It is all-pervasive. It is growing at a rate of knots. It’s an indomitable force. Wonder what I am talking about? It’s WhatsApp.

The online messaging app has become so popular that it doesn’t need any kind of publicity. No advertising, no PR events, and no conferences. WhatsApp is installed on every smartphone these days. Gone are the days when people used to purchase message cards. I remember buying a new Airtel message card every second day as a 16-year-old back in 2010. Calling somebody was quite exhausting. Dropping a message was way too easy. Back then, nobody had predicted that the world of messaging would soon undergo a major transformation.

A farmer in southeast Punjab talks on his cellphone. (Photo: CIAT/Flickr)

Nine years down the line, WhatsApp is the undisputed king of the online messaging market. As far as the numbers are concerned, India is WhatsApp’s biggest market. In 2018, India was home to more than 200 million WhatsApp users (no prizes for guessing). Everybody is using WhatsApp – from a rickshaw puller to the CEO of a multi-billion MNC. Messages become viral within minutes.

Fresh and new memes are churned out every minute. Even our dear Prime Minister hasn’t remained untouched by a never-ending avalanche of memes.

There’s another thing that’s getting viral these days, but it’s not as cool as memes. Fake news seems to have found a perfect pairing alongside WhatsApp. No matter how fake or idiotic the story might sound, there would be people who will read it, believe it, and then share it. Every single time people get a link to a story on WhatsApp, they share it within seconds. Of late, WhatsApp has become a major avalanche in triggering an avalanche of fake news, giving rise to the term Ravish Kumar coined ‘WhatsApp Universities.’

 

According to a report published by the BBC, around 40% of the total messages sent and received on WhatsApp dealt with scams pertaining to conspiracies and technology. There were stories related to nationalism, such as culture and ‘common man’ stories. The researchers from the BBC interviewed as many as 80 people across three different countries, i.e. Nigeria, Kenya, and India.

Friends discuss their lives over their phones. (Photo: Garry Knight/Flickr)

The interviews were conducted over a period of seven days. Researchers analyzed the respondents’ ways of media consumption and the use of Facebook and WhatsApp for information sharing. They realized that respondents across all three countries did not make much effort to explore the original source of the information that was being shared.

Research conducted by the BBC has thrown light on the fact that more than 70% of the Indian population has not been able to differentiate between fake news and real news. To top it all, these results showcase the need to improve digital literacy among Indians.

Of late, several incidents of lynchings came to light owing to the dissemination of fake news over social media and messaging platforms such as Facebook and WhatsApp. The number of times a message can be forwarded on WhatsApp has now been limited to five (in one go). Well, never in my life have I seen the common man enjoying so much power. And that got me thinking.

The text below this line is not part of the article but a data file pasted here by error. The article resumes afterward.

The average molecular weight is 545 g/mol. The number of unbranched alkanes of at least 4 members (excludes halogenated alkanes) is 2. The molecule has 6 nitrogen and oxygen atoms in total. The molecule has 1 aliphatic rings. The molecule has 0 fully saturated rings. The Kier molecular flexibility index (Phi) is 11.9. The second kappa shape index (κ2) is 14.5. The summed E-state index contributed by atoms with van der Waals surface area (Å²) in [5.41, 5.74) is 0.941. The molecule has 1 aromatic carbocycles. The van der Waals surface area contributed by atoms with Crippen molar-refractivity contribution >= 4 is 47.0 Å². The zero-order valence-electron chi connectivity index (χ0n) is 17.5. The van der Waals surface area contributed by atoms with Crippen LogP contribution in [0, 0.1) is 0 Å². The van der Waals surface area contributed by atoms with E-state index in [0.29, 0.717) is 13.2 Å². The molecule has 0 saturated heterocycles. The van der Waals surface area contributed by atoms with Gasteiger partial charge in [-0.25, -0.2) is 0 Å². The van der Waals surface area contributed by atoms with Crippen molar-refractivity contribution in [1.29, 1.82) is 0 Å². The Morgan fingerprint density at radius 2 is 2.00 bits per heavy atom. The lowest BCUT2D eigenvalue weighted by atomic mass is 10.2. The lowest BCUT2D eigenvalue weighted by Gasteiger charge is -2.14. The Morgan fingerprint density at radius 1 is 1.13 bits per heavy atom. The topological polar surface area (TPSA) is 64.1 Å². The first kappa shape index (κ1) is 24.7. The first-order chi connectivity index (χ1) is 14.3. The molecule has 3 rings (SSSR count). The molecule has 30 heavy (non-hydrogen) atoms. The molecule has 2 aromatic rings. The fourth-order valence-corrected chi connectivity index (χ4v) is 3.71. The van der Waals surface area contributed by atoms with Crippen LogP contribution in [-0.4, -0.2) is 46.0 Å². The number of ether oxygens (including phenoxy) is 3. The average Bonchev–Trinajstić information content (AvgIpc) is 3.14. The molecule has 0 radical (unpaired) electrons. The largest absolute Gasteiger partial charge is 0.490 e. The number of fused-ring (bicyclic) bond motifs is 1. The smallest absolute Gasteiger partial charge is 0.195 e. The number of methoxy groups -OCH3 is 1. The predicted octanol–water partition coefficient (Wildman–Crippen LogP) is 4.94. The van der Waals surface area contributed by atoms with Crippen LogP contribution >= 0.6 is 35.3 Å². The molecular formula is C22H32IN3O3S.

Why Do People Forward Messages?

It goes without saying that people love to forward messages. Indians, in particular, love pressing the forward button the moment they receive a piece of information on WhatsApp. There are quite a few reasons behind this reckless forwarding spree.

Forwarding Is Easier Than Composing

In an age governed by the internet, nobody likes to compose an original piece of content. Everybody’s busy in copying and pasting the work done by others feat human nature and procrastination. Nobody wants to go through the long and tedious process of creating new content because one has to spend a good amount of time as well as energy to do that.

Nobody is ready to put in the hard yards. In such a ‘helpless’ situation, there’s nothing easier than getting to forward a “pakaa-pakaaya” (already in form) message.

Literally, Free Of Cost

Now, there’s nothing like it. Forwarding a message doesn’t cost you anything, maybe that’s why it’s so popular. If online messaging companies start charging people for forwarding messages, the number would certainly come down significantly. Messages are being forwarded recklessly because no one charges people for doing so, and no one cares.

Moreover, there’s nobody governing the outflow of messages. The credibility of the news sources is also not being checked. In such a situation, a person can forward whatever they want to, as anyway the person forwarding has nothing to lose.

We Love To Argue

Ah, all of us just love arguing, don’t we? Arguing happens to be a preferred pastime for many. Forget constructive arguments and discussions, there are some who keep on arguing just for the sake of killing time. Today, we just forward a message and wait for the person to reply with an emoji. As soon as the reply is received, begins a never-ending saga of arguments, most of which are redundant.

Drawing The Curtains

We are in dire need of constructive arguments, and not fake news. Having a communication channel as powerful as WhatsApp is undoubtedly a blessing, but it is not being used to the best of it’s potential. In fact, it is being misused to spread and share fake news.

Understand the responsibility that comes with disseminating information. All you have to do is check the credibility of the story you are planning to share before pressing the forward button.

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